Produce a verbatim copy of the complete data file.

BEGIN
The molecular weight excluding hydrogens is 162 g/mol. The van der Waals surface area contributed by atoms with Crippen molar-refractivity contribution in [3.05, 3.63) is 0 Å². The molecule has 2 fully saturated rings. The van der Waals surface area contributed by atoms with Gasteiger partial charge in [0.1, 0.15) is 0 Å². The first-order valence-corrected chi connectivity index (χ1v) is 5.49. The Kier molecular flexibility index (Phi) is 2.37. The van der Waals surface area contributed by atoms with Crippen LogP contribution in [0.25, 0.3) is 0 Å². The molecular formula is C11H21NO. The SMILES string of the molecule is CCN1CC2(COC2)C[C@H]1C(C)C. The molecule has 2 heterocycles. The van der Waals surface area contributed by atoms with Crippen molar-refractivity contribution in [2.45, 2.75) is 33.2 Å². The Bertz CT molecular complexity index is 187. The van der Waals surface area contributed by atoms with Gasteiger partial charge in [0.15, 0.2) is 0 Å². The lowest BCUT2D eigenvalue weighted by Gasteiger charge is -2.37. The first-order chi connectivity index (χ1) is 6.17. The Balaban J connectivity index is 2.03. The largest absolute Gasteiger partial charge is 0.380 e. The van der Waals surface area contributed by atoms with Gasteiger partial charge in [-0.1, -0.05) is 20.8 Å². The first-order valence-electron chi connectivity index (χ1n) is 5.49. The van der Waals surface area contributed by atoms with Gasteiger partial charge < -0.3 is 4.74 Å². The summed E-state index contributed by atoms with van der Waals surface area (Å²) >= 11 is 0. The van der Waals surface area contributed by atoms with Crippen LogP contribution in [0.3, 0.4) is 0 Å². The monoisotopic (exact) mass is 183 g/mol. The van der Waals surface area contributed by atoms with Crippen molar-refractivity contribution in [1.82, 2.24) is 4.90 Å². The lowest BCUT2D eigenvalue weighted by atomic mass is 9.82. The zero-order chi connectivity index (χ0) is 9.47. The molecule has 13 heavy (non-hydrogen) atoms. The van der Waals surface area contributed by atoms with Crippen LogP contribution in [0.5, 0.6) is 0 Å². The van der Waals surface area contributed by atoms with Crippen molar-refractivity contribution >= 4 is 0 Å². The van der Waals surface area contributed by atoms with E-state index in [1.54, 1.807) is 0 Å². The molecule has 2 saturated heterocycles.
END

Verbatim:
The molecular weight excluding hydrogens is 162 g/mol. The van der Waals surface area contributed by atoms with Crippen molar-refractivity contribution in [3.05, 3.63) is 0 Å². The molecule has 2 fully saturated rings. The van der Waals surface area contributed by atoms with Gasteiger partial charge in [0.1, 0.15) is 0 Å². The first-order valence-corrected chi connectivity index (χ1v) is 5.49. The Kier molecular flexibility index (Phi) is 2.37. The van der Waals surface area contributed by atoms with Crippen LogP contribution in [0.25, 0.3) is 0 Å². The molecular formula is C11H21NO. The SMILES string of the molecule is CCN1CC2(COC2)C[C@H]1C(C)C. The molecule has 2 heterocycles. The van der Waals surface area contributed by atoms with Crippen molar-refractivity contribution in [2.45, 2.75) is 33.2 Å². The Bertz CT molecular complexity index is 187. The van der Waals surface area contributed by atoms with Gasteiger partial charge in [0.15, 0.2) is 0 Å². The lowest BCUT2D eigenvalue weighted by Gasteiger charge is -2.37. The first-order chi connectivity index (χ1) is 6.17. The Balaban J connectivity index is 2.03. The largest absolute Gasteiger partial charge is 0.380 e. The van der Waals surface area contributed by atoms with Gasteiger partial charge in [-0.1, -0.05) is 20.8 Å². The first-order valence-electron chi connectivity index (χ1n) is 5.49. The van der Waals surface area contributed by atoms with Gasteiger partial charge < -0.3 is 4.74 Å². The summed E-state index contributed by atoms with van der Waals surface area (Å²) >= 11 is 0. The van der Waals surface area contributed by atoms with Crippen LogP contribution in [0.3, 0.4) is 0 Å². The monoisotopic (exact) mass is 183 g/mol. The van der Waals surface area contributed by atoms with Crippen molar-refractivity contribution in [1.82, 2.24) is 4.90 Å². The lowest BCUT2D eigenvalue weighted by atomic mass is 9.82. The zero-order chi connectivity index (χ0) is 9.47. The molecule has 13 heavy (non-hydrogen) atoms. The van der Waals surface area contributed by atoms with Crippen LogP contribution in [0.5, 0.6) is 0 Å². The van der Waals surface area contributed by atoms with Crippen molar-refractivity contribution >= 4 is 0 Å². The van der Waals surface area contributed by atoms with E-state index in [1.54, 1.807) is 0 Å². The molecule has 2 saturated heterocycles.